Once a write-in candidate, Rob Reynolds is declaring his candidacy for Hardin County jailer early for the 2022 primary.
With an announcement on Facebook, Reynolds, a Republican, has shared his intentions to oppose Hardin County Jailer Josh Lindblom, a Democrat.
“As I said the last time that I ran, Hardin County deserves to have the best qualified candidate to run the jail for this community,” he said. “I don’t believe (Lindblom) is the best candidate to operate our facility.”
Reynolds has been part of operations at the jail for “a little over 18 years,” including in administration under the previous jailer, Danny Allen. Reynolds left his position when Allen finished his term in January 2019 after losing in the 2018 primary to Lindblom.
Lindblom would go on to defeat Reynolds, who was a write-in candidate, in the 2018 November general election. Lindblom collected 22,387 as Reynolds would garner 1,445.
“Being a member of (Allen’s) administration, I respected Danny tremendously and I chose not to run against him (in the primary),” Reynolds said of his decision not to enter the 2018 race in the primary.
Reynolds said his platform will target lowering recidivism by implementing programs to improve the quality of life for staff and inmates, which he says currently don’t exist.
“This facility has an opportunity to put some programming in place to really curb the recidivism numbers here in Hardin County,” he said. “That’s been my platform all along. I love the jail. I love this community and that’s why I decided to go ahead and run again is because I wasn’t ready to hang my career up and I think the county deserves somebody better.”
Reynolds also took issue with the current work program at the jail, saying it was implemented through a third-party contractor, which withholds some of the inmate’s wages to pay for programming. Reynolds said he would bring the program in-house so inmates can keep the wages they earn.
In responding to Reynolds’ criticism, Lindblom cited several programs, including the two work-release programs, GED, two life skills programs — Portals and MRT, a substance abuse program and a culinary arts program, at the detention center help inmates transition to life outside jail.
“To be honest with you, we’re one of the only jails that has all that stuff together,” he said, noting Hardin County is one of four detention centers with a substance abuse program for women. “In the last 3½ years, we’ve graduated more people from GED than ever before, even more so than the next five jails.”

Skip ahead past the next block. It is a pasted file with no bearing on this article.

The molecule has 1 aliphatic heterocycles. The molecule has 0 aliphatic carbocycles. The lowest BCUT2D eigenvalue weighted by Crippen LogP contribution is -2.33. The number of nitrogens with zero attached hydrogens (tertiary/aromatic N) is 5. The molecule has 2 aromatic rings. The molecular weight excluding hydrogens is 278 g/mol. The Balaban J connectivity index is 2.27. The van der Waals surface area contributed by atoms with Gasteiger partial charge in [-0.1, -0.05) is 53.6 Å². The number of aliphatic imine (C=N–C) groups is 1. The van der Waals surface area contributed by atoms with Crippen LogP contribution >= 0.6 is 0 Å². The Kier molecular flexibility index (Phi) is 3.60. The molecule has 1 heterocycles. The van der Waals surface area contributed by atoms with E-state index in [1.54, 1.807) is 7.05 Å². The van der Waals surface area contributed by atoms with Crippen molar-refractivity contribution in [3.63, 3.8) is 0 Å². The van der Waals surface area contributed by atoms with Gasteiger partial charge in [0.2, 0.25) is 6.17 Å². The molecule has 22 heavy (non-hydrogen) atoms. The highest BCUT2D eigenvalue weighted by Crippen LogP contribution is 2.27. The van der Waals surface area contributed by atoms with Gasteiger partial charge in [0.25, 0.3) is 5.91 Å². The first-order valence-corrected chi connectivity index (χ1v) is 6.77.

Lindblom said the Sheriff Staffing Program, which Reynolds referenced “helps people make real money while they’re out working in the factories, and when they get out, they automatically have a job with the program they’re working with.”
“There’s nothing unethical about it,” he said. “As a matter of fact, I have over 200 thank you notes from people in the program.”
Inmates actual earnings combined will hit $1 million in the coming weeks, Lindblom said, adding the program is licensed and insured and has been approved by Hardin Fiscal Court, Kentucky Department of Corrections and all the Hardin County district and circuit court judges.
“It is a staffing agency that gets these people jobs,” he said. “They actually transport them. They cover the workmen’s (comprehensive insurance). They give them a real wage while they’re out there working.”
Lindblom said while he hasn’t taken official action, he does plan to run again in 2022 in order to continue his work to keep the detention center as a “showpiece jail.”
“We’ve done such good work in the last three years,” he said. “We’ve been able to save the county millions of dollars. We want to keep that going. We’ve been praised by Democrats and Republicans throughout the county.”
Reynolds said he has experience to challenge Lindblom’s fiscal record.
“The biggest cost savings I’ve seen at the jail is in staffing,” he added. “To me, that’s not fiscally conservative, it’s fiscally dangerous.”
Reynolds currently works as a protective security officer for Paragon Systems, a contract security agency for the Federal Protective Service Police Division of Homeland Security.
“It takes somebody that has the knowledge of how a jail operates and the security requirements to be able to think outside the box to put some of these programs in place. Our current jailer has had four years to do that and it hasn’t happened.”
Gina Clear can be reached at 270-505-1418 or firstname.lastname@example.org.